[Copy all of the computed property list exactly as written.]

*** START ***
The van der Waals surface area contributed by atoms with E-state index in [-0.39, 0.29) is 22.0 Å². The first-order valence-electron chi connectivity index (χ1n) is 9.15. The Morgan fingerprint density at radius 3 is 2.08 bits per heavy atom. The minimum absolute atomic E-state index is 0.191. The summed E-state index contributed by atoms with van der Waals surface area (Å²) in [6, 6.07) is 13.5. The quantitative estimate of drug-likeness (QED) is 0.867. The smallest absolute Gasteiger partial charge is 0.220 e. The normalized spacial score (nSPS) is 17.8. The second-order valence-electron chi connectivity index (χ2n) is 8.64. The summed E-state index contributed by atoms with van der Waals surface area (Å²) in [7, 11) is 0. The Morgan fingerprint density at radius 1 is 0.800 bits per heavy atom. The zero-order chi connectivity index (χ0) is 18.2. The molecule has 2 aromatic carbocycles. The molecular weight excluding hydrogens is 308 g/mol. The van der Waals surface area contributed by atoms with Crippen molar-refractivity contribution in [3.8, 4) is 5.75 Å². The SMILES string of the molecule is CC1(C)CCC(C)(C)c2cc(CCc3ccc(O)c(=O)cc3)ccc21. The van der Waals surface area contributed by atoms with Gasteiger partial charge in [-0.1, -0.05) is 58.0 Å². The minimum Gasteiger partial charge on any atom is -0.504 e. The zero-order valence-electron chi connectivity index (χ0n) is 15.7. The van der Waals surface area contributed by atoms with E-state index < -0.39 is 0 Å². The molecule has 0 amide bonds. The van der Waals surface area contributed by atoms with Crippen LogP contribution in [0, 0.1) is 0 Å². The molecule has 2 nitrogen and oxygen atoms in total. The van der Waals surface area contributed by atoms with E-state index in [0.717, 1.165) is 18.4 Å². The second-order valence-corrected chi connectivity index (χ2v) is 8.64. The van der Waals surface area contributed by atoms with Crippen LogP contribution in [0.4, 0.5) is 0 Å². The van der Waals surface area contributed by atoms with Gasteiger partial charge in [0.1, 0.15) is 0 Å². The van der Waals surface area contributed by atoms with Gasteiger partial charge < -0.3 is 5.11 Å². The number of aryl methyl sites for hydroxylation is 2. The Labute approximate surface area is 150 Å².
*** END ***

The van der Waals surface area contributed by atoms with E-state index in [-0.39, 0.29) is 22.0 Å². The first-order valence-electron chi connectivity index (χ1n) is 9.15. The Morgan fingerprint density at radius 3 is 2.08 bits per heavy atom. The minimum absolute atomic E-state index is 0.191. The summed E-state index contributed by atoms with van der Waals surface area (Å²) in [6, 6.07) is 13.5. The quantitative estimate of drug-likeness (QED) is 0.867. The smallest absolute Gasteiger partial charge is 0.220 e. The normalized spacial score (nSPS) is 17.8. The second-order valence-electron chi connectivity index (χ2n) is 8.64. The summed E-state index contributed by atoms with van der Waals surface area (Å²) in [7, 11) is 0. The Morgan fingerprint density at radius 1 is 0.800 bits per heavy atom. The zero-order chi connectivity index (χ0) is 18.2. The molecule has 2 aromatic carbocycles. The molecular weight excluding hydrogens is 308 g/mol. The van der Waals surface area contributed by atoms with Crippen molar-refractivity contribution in [3.8, 4) is 5.75 Å². The SMILES string of the molecule is CC1(C)CCC(C)(C)c2cc(CCc3ccc(O)c(=O)cc3)ccc21. The van der Waals surface area contributed by atoms with Gasteiger partial charge in [-0.1, -0.05) is 58.0 Å². The minimum Gasteiger partial charge on any atom is -0.504 e. The zero-order valence-electron chi connectivity index (χ0n) is 15.7. The van der Waals surface area contributed by atoms with E-state index < -0.39 is 0 Å². The molecule has 0 amide bonds. The van der Waals surface area contributed by atoms with Crippen LogP contribution in [0, 0.1) is 0 Å². The molecule has 2 nitrogen and oxygen atoms in total. The van der Waals surface area contributed by atoms with E-state index in [0.717, 1.165) is 18.4 Å². The second-order valence-corrected chi connectivity index (χ2v) is 8.64. The van der Waals surface area contributed by atoms with Crippen LogP contribution in [0.4, 0.5) is 0 Å². The van der Waals surface area contributed by atoms with Gasteiger partial charge in [0.1, 0.15) is 0 Å². The van der Waals surface area contributed by atoms with Gasteiger partial charge < -0.3 is 5.11 Å². The number of aryl methyl sites for hydroxylation is 2. The Labute approximate surface area is 150 Å².